Author Jon Scott is a fellow music lover, and his passion for music – especially, but not limited to, Tom Petty’s music – is clear on every page. Interestingly, his story begins with him losing his job. He was fired from MCA, then soon hired by Charlie Minor at ABC Records. Oh, if only everyone’s firing could be so advantageous. It was at his new job that he first encountered the music of Tom Petty (well, except for the Mudcrutch single he’d heard earlier), and the strange anecdote of finding that unlabeled record in his office closet rings true. Those of us who love music have all experienced this from time to time, upon discovering some new musician or band – that tremendous, world-opening joy, followed by an intense desire to share the music with everyone we know. (Hell, that’s the precise reason I started this blog.) And reading this book, I was getting those same chills that I had when I first heard Petty (or, for that matter, some of the other music groups who had that effect on me, such as The Peak Show and Josh Lederman Y Los Diablos). Jon Scott’s passion for the music will likely bring up that excitement for anyone who reads the book. And it is a good thing for all of us who enjoy Tom Petty And The Heartbreakers that he had that passion, for the label was planning on dropping the band before he begged for the chance to promote them.

The book has plenty of great anecdotes, such as his rather surprising first meeting with Tom Petty backstage at the Whisky A Go Go. And there are notes from the road, with Jon Scott offering a different perspective on touring than what is usually written in rock and roll tales. I love the story about getting to their show in Boston, where they opened for J. Geils Band. I was also kind of fascinated by the dynamic among artist, manager and promoter. And there is some interesting material about how decisions are made regarding radio playlists and so on. Jon Scott writes: “This was the beginning of media mergers and the use of data to make creative decisions. Media ownership groups bought up FM stations around the country and were just starting to hire professional radio consultants, who did extensive music research and then told station management what songs the listeners wanted to hear” (p. 44). I was lucky, for when I was a radio DJ, I worked at KWVA and could basically play whatever I wanted. Later in the book, Jon Scott talks about his work at KCSN, and that section certainly took me back to my time at KWVA.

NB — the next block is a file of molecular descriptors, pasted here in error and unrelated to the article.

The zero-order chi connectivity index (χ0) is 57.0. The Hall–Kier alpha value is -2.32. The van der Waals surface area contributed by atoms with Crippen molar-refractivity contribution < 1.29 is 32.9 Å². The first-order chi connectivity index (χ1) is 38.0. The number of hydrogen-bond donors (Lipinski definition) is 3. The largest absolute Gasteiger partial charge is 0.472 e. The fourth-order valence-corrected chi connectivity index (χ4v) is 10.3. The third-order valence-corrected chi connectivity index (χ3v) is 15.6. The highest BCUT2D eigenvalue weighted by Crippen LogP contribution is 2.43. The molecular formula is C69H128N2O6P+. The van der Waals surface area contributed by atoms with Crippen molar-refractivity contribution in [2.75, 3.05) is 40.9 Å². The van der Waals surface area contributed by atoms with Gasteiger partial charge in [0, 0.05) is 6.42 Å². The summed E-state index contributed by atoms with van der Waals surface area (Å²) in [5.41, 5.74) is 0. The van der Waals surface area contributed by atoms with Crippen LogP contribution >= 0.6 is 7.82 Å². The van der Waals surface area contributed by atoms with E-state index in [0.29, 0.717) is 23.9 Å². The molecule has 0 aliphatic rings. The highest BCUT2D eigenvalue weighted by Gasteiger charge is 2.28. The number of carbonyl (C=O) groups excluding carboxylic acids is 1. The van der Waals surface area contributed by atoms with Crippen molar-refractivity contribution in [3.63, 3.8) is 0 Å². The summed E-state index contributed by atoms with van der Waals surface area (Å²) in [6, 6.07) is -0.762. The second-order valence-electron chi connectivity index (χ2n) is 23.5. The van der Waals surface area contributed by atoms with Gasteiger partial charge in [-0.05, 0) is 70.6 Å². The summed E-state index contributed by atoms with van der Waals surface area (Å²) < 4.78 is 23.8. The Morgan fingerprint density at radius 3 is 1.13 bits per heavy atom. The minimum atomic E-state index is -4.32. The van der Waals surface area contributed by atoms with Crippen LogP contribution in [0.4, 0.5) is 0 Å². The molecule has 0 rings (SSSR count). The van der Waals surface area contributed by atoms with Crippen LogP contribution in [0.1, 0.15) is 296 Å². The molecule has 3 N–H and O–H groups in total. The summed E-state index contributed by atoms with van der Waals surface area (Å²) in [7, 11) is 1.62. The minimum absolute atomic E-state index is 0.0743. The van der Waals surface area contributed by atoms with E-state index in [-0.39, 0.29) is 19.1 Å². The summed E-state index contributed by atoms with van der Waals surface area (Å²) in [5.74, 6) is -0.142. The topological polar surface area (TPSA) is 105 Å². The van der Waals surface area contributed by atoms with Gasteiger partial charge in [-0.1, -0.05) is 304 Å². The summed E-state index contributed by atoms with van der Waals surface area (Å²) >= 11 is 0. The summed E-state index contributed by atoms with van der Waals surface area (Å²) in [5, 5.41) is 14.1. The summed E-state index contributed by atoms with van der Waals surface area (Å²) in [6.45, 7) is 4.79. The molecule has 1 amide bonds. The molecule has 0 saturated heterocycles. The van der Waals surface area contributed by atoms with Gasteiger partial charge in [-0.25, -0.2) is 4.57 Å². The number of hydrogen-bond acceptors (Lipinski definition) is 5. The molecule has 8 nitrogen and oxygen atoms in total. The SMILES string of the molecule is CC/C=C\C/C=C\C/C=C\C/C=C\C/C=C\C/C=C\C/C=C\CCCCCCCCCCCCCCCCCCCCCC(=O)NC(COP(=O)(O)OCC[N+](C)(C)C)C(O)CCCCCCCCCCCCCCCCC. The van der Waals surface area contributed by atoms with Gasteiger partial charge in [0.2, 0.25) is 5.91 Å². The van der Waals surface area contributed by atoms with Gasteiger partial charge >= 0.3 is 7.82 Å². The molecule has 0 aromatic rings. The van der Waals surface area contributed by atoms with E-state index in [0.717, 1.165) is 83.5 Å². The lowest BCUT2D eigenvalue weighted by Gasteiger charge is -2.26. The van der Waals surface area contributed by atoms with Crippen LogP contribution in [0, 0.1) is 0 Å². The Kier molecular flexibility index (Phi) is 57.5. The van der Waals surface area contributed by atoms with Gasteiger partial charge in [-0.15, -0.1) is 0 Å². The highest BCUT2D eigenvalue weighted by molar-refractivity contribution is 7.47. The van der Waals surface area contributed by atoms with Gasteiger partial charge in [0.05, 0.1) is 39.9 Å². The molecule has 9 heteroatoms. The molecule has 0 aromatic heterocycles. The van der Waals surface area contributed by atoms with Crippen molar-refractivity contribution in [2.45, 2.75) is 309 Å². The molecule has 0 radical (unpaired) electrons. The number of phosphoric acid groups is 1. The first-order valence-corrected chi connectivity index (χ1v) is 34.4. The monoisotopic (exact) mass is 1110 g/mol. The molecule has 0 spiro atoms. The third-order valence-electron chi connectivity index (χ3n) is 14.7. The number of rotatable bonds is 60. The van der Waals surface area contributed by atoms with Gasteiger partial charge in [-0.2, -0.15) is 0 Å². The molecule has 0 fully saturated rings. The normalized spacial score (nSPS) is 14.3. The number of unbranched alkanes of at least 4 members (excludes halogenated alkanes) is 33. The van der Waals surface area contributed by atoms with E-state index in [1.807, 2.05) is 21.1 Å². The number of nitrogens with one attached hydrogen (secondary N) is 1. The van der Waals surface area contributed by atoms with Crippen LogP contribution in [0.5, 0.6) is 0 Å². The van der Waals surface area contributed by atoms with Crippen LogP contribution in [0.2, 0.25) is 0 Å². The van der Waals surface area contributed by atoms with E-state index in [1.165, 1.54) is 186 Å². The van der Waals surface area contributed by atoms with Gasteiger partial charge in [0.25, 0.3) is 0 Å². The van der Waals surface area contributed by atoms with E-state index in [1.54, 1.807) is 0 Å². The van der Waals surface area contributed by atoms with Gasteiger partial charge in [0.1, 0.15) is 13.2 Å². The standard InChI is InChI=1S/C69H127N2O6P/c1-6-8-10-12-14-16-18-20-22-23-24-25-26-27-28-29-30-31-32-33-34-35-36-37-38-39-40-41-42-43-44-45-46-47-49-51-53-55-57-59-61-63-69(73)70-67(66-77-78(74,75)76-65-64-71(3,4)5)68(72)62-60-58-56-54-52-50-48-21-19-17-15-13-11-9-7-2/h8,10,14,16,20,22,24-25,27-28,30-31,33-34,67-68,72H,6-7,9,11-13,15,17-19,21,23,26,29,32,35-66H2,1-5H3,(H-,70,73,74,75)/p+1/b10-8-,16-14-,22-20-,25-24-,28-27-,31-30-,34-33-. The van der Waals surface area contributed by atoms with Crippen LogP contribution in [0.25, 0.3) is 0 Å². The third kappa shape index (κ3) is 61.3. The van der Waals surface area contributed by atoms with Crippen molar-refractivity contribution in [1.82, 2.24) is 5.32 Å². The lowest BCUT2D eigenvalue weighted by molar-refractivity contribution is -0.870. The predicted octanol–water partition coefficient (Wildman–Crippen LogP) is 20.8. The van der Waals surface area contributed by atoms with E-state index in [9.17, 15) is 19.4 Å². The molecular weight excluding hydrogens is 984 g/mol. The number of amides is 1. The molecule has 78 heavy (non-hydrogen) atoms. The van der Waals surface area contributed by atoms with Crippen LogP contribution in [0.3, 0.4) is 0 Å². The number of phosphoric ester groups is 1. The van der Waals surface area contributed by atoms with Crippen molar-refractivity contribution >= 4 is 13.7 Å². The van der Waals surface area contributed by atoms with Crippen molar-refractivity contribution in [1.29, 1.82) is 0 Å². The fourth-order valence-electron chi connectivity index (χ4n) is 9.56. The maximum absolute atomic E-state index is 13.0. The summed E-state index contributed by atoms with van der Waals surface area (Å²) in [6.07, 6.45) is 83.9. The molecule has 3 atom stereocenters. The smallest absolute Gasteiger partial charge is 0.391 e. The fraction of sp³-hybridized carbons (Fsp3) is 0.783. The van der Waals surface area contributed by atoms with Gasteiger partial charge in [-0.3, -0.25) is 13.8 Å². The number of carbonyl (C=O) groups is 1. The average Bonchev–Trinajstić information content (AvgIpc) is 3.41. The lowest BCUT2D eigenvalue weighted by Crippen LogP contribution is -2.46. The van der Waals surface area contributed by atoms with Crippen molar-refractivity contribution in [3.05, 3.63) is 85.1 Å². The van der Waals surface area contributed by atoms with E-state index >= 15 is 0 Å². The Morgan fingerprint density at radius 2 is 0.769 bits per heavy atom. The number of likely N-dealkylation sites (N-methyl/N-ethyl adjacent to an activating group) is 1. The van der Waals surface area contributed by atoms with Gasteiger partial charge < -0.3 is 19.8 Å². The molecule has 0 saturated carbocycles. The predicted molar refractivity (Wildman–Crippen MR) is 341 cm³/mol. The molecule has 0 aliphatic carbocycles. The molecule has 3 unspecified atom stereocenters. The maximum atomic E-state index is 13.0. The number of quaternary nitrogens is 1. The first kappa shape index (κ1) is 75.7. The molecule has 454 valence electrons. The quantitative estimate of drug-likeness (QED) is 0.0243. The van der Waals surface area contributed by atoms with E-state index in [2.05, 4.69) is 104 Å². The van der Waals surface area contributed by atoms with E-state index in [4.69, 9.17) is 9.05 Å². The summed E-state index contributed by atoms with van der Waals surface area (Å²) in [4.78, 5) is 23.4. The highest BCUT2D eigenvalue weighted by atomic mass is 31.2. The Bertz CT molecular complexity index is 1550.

But perhaps the most interesting material is on the different ways Jon Scott promoted Tom Petty And The Heartbreakers. Promotions such as the “radio station frequency tour” and the private listening party of Southern Accents at Tom Petty’s house are wild. And I love the New Year’s Eve party idea. The book contains several photographs, including a copy of the 1977 letter sent to radio stations programmers with a live version of “Breakdown.” The book basically goes in chronological order, and so at the end there is a chapter about that final concert, a concert I should have attended, the concert where Tom Petty dedicated “I Won’t Back Down” to the book’s author.

Tom Petty And Me: My Rock ‘n’ Roll Adventures With Tom Petty was published in 2018 through CB Publishing, a division of Chickasaw Buddy, Inc. It includes a foreword by John Mellencamp.

Sunday, December 9, 2018

Charlie Faye & The Fayettes: “The Whole Shebang” (2019) CD Review

If you are looking for some music to wash away the taste of the nation’s current troubles, an excellent choice is The Whole Shebang, the new release from Charlie Faye & The Fayettes. This girl group rode a train straight out of the early 1960s, hardly making any stops between then and now (perhaps just one in the mid-1970s), seemingly with the sole intention of making us all happy. They released their self-titled debut in 2016, and it was a delight. When I saw them perform in August, they played several new songs, songs the audience immediately embraced, songs which have now found their way onto their new album. Backing them on this release are Eric Holden on bass, synths, organ, baritone guitar, glockenspiel, percussion, vibraphone, and mellotron (Holden also produced the album); Pete Thomas on drums and percussion; Marcus Watkins on guitar; and Chris Joyner on keys. There are also several guest musicians on certain tracks. Though they may sound like classic pop songs, all the songs on this album are originals, written or co-written by Charlie Faye.